Cookie Therapy

blondies.jpg 

Ever since my untimely departure from the Mercury News last month, I’ve been baking almost every week.

So much so that with every new batch that comes warm out of the oven, my husband has taken to calling them my “layoff cookies.’’

Which of course makes me chuckle. And which of course makes me think of the movie “Waitress’’ and its hilariously named pies, where right from the get-go you know: It’s personal . Oh, boy, is it ever.

No, I can’t say that I’ve been stirring up any “Journalism Sucks’’ cookies. Or any “Mercury News Mad-eleines.’’ Nor have I been rolling out any “MediaNews Mud Pies.”

But the thought makes me laugh. And gets me to thinking: Just what would actual newspaper layoff cookies be like: Would they be black-and-white butter cookies dipped in both dark and white chocolate ever so messily? Would they be rolled-out sugar cookies cut into the shape of alphabet letters, with a few not-quite-perfect askew ones? Or would they be bittersweet lemon meltaways with a flavor that vanishes like yesterday’s news?

I can’t say I had any of that in mind when I tried this recipe from the new The Essential Chocolate Chip Cookbook (Chronicle Books, $16.95) by former pastry chef Elinor Klivans.

The “coffee and white chocolate chip blondies’’ just appealed to me with their smear of melty white chocolate, reminiscent of just-out-of-the-oven homemade cinnamon buns.

Two tablespoons of coffee mixed into the batter lend a lovely café au lait lilt. These soft, chewy, perky cookies are a sure-fire pick-me-up anytime you need a little lift.

Coffee and white chocolate chip blondies

(makes 16 to 25 bars)

1 1/3 cups unbleached all-purpose flour
1 teaspoon baking powder
½ teaspoon salt
½ cup (1 stick) unsalted butter, at room temperature
¾ cup packed light brown sugar
½ cup granulated sugar
2 large eggs
2 tablespoons instant coffee powder, dissolved in 2 tablespoons warm water
1 teaspoon vanilla extract
1 cup plus 3 tablespoons white chocolate chips, divided use

Position a rack in the middle of the oven. Preheat oven to 350 degrees. Butter a 9-inch square baking pan and line pan with a piece of parchment paper that is long enough to extend over two opposite sides of the pan. Butter the paper.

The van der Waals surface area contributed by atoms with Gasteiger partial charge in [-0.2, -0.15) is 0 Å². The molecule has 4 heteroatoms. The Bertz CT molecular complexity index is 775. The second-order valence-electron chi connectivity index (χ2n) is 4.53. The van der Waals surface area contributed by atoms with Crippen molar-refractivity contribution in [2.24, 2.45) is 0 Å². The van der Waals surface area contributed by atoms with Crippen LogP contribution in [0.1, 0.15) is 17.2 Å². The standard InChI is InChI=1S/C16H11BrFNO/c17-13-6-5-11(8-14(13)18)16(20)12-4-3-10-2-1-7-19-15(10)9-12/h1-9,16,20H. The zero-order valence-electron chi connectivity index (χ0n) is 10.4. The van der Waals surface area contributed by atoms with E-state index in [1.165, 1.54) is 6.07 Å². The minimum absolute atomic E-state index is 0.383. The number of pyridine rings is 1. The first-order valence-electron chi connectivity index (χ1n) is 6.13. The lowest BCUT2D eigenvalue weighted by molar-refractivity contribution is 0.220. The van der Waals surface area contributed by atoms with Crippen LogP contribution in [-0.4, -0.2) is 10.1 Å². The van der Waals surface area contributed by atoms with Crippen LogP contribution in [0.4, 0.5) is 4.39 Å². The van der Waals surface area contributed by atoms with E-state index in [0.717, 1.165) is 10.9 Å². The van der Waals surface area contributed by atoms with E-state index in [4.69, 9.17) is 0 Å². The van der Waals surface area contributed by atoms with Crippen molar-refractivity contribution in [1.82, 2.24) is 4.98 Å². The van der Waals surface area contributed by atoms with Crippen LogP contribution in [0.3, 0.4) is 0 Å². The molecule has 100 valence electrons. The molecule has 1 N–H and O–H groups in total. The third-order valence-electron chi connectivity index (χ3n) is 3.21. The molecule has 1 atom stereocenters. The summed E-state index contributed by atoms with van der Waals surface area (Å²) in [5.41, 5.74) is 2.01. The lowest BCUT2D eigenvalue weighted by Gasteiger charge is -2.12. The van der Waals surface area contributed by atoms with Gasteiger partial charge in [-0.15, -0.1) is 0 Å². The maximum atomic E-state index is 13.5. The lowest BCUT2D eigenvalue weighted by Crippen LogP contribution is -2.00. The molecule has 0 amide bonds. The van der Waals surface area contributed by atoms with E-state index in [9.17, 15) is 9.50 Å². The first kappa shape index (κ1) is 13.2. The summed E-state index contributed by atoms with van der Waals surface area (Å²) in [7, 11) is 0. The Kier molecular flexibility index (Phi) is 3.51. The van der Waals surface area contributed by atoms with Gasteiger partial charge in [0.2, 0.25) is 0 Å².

In a small bowl, stir flour, baking powder, and salt together. Set aside.

In a large bowl, using an electric mixer on medium speed, beat butter, brown sugar, and granulated sugar until smoothly blended, about 1 minute. Stop mixer and scrape sides of bowl as needed during mixing. Add eggs, dissolved coffee, and vanilla and mix until blended, about 1 minute. The mixture may look slightly curdled. On low speed, add flour mixture, mixing just until it is incorporated. Mix in 1 cup of the white chocolate chips until evenly distributed.

Scrape batter into prepared pan. Bake just until top feels firm when lightly touched and a toothpick inserted in center comes out clean, about 30 minutes.

Transfer pan to a wire rack. Immediately sprinkle remaining 3 tablespoons white chocolate chips over the top. Let chips sit for 10 minutes, then use the back of a teaspoon to gently smear melted chips to create large marbleized swirls of white chocolate. The swirls will not completely cover the bars. Cool until topping is firm, about 1 hour. These are thin bars and may sink slightly in the center as they cool, because the center is especially moist.

Loosen sides of bars from unlined sides of pan and use ends of paper to lift bars from the pan. Use a large sharp knife to cut bars into 16 or 25 pieces and then a wide spatula to help slide the blondies off the paper.